• "Boss" (the person in charge)
    • "Bossman" (the person in charge)
    • "Roadman" (a person who spends a lot of time on the streets and smokes weed, can also be used as a general slur)
  • "Rudeboy" (a male that is explicit)
  • "Rudegyal" (a female that is explicit)
    • "Sideman" (an irrelevant person)
    • "Skengman" (a gunman)
    • "Topboy" (the most significant person of a group of people)
    • "Topman" (the most significant person of a group of people)
    • "Wasteman" (a person that is considered useless or low in terms of society)
  • "0161 Manny on the map" (used to refer to Manchester, originated by Bugzy Malone)
  • "Medders" (a person who takes part in consuming and/or dealing drugs)
  • "Myth" (used when something is untrue or not going to happen)
  • "Nan" (grandmother or old female)
  • "Neek" (nerd/geek)
  • "Nitty" (a person who takes part in consuming and/or dealing drugs)
  • "Nonce" (unintelligent person)
  • "OG" (original/original gangster)
  • "OT" (out of town)
  • "Pen" (prison, derived from the word "penitentiary", a synonym for jail)
  • "Po-po" (police)
  • "Punani" (vagina)
  • "Qwengers" (a promiscuous male)
  • "Rep" (reputation)
  • "Riddim" (rhythm, usually used to refer to a grime track)
  • "Shank" (a knife)
  • "Sistren" (a close friend or sister, often used as a form of address)
  • "Skeng" (a gun – evolved from its original meaning of 'knife')
  • "Sket" (a promiscuous female)
  • "Ting" (ting)
  • "Truss" (trust)
  • "Uck" (oral sex)
    • "Uckers badders" (someone skilled at giving oral sex)
  • "Waste" (useless)
  • "Wifey" (wife)
  • "Yard" (house)
  • "Younger" (younger sibling, often used as a form of address)

Verbs

  • "Bun" (to destroy, from to burn)
  • "Buss'" (to bust)
  • "Body" (to murder)
  • "Cap" (to shoot)
  • "Cop" (to obtain)
  • "Dip" (to leave)
  • "Drop" (to release a music track, to end someone/something, or to leave)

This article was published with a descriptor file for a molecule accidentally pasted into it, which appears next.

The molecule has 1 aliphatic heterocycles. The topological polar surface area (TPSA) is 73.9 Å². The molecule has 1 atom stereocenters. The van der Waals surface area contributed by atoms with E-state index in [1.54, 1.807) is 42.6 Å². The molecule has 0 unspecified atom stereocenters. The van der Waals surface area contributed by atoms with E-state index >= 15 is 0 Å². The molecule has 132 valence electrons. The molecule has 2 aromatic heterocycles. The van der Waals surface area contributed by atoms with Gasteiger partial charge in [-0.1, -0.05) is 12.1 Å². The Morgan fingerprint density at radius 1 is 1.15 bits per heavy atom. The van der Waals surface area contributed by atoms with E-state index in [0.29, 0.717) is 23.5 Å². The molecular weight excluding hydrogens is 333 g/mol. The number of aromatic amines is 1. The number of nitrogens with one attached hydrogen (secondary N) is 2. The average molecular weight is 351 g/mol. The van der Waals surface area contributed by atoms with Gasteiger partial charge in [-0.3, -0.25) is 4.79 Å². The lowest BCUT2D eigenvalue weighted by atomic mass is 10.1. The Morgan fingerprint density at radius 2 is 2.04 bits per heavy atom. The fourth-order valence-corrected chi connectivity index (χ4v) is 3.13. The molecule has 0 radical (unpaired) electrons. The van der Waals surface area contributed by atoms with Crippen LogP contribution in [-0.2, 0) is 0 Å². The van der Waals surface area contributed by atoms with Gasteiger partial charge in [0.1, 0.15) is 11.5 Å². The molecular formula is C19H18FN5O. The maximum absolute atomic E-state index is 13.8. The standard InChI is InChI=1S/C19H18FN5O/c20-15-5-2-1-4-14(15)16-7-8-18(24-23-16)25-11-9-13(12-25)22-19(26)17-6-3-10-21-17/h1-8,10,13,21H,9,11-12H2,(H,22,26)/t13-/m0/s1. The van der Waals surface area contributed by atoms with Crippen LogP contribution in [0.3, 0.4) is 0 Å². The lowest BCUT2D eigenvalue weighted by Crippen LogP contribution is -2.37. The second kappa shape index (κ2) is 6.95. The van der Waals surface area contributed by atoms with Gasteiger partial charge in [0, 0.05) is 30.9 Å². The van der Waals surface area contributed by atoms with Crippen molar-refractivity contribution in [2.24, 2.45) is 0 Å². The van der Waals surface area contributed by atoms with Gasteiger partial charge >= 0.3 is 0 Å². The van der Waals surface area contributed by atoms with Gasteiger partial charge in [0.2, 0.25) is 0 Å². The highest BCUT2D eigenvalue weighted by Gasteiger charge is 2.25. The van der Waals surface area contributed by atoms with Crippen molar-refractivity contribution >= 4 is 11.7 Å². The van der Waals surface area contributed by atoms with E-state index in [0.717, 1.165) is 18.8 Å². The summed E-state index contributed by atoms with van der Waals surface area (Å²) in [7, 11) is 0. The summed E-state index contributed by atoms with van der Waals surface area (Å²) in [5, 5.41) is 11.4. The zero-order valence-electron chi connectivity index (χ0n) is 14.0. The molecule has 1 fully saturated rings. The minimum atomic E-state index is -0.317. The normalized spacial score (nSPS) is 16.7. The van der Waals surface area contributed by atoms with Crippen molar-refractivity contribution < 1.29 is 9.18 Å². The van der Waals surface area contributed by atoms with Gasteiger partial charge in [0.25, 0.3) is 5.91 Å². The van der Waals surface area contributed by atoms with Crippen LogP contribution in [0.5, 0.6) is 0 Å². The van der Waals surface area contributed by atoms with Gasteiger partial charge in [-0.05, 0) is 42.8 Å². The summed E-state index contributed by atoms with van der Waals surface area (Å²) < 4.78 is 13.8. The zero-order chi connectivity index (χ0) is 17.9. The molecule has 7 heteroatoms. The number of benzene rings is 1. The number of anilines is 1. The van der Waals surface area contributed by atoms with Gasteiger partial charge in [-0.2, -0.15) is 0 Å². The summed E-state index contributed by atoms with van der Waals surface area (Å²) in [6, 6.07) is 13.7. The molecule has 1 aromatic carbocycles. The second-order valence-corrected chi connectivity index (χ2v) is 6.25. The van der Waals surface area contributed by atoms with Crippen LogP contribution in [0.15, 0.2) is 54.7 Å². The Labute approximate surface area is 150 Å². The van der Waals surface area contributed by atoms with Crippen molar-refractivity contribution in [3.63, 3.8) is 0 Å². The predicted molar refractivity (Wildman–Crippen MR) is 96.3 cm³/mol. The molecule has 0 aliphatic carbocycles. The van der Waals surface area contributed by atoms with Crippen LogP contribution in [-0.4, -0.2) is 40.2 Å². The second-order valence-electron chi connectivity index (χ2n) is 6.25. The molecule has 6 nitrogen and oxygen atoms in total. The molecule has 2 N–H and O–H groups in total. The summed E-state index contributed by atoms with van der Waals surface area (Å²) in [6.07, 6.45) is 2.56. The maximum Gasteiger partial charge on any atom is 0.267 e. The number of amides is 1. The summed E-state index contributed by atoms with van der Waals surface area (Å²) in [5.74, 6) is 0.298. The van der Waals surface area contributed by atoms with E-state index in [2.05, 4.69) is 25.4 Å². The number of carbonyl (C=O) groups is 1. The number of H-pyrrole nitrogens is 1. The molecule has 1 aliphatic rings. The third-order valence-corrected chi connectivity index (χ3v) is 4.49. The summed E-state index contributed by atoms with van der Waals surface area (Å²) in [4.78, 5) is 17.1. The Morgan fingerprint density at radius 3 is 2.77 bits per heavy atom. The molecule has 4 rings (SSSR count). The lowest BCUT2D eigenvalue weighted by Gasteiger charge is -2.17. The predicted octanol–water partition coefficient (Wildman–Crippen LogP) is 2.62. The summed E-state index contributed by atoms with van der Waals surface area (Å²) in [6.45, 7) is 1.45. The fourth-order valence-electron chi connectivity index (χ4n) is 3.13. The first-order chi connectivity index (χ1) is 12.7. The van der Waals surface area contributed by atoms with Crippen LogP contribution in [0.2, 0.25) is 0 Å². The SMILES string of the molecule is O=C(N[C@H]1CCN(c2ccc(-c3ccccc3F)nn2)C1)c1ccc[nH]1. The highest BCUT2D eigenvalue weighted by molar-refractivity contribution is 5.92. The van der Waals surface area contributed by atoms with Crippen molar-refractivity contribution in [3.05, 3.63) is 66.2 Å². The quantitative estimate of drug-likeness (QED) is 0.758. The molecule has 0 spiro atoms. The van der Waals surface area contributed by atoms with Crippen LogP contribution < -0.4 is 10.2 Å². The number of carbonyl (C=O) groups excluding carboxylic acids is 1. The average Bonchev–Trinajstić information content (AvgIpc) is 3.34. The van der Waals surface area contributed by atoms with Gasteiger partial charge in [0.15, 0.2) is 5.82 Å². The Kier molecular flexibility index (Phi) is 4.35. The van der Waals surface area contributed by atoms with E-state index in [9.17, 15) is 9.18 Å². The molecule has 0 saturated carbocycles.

• "F*** with" (to highly enjoy something, usually shortened to "fw")
  • "Gas" (to lie)
  • "Level" (to surpass someone in level of x (x usually being talent))
  • "Link" (to meet up with)
  • "Merk" (to kill)
  • "Mug" (to rob)
  • "Par" (to shut down a person or group of people)
  • "Rate" (to rate something highly)
  • "Rep" (to represent)
  • "Rinse" (to use fully/overuse)
  • "Rush" (to rape)
  • "Shag" (to have sex with someone)
  • "Shank" (to stab)
  • "Spit" (to rap)
  • "Splash" (to spend)
  • "Ten toes" (to be on foot)
  • "Truss" (to trust)

See also[edit]

References[edit]

  1. ^ http://www.businessballs.com/moneyslanghistory.htm
  2. ^ Chapman, Alan (25 July 2005). "money slang history". businessballs: glossaries/terminology. Retrieved 7 December 2010. 
  3. ^ "Trouble and strife for cockney rhyming slang". The Times. London. 22 August 2005. Retrieved 17 July 2007. 
  4. ^ a b "Cockney accent being swept aside in London by new hip hop-inspired dialect". 16 April 2006. Archived from the original on 26 September 2007. Retrieved 17 July 2007. 
  5. ^ "'Nang' takes over Cockney slang". BBC News. 11 April 2006. Retrieved 17 July 2007. 
  6. ^ "Black slang in the pink". 21 October 2005. Retrieved 17 July 2007. 

External links[edit]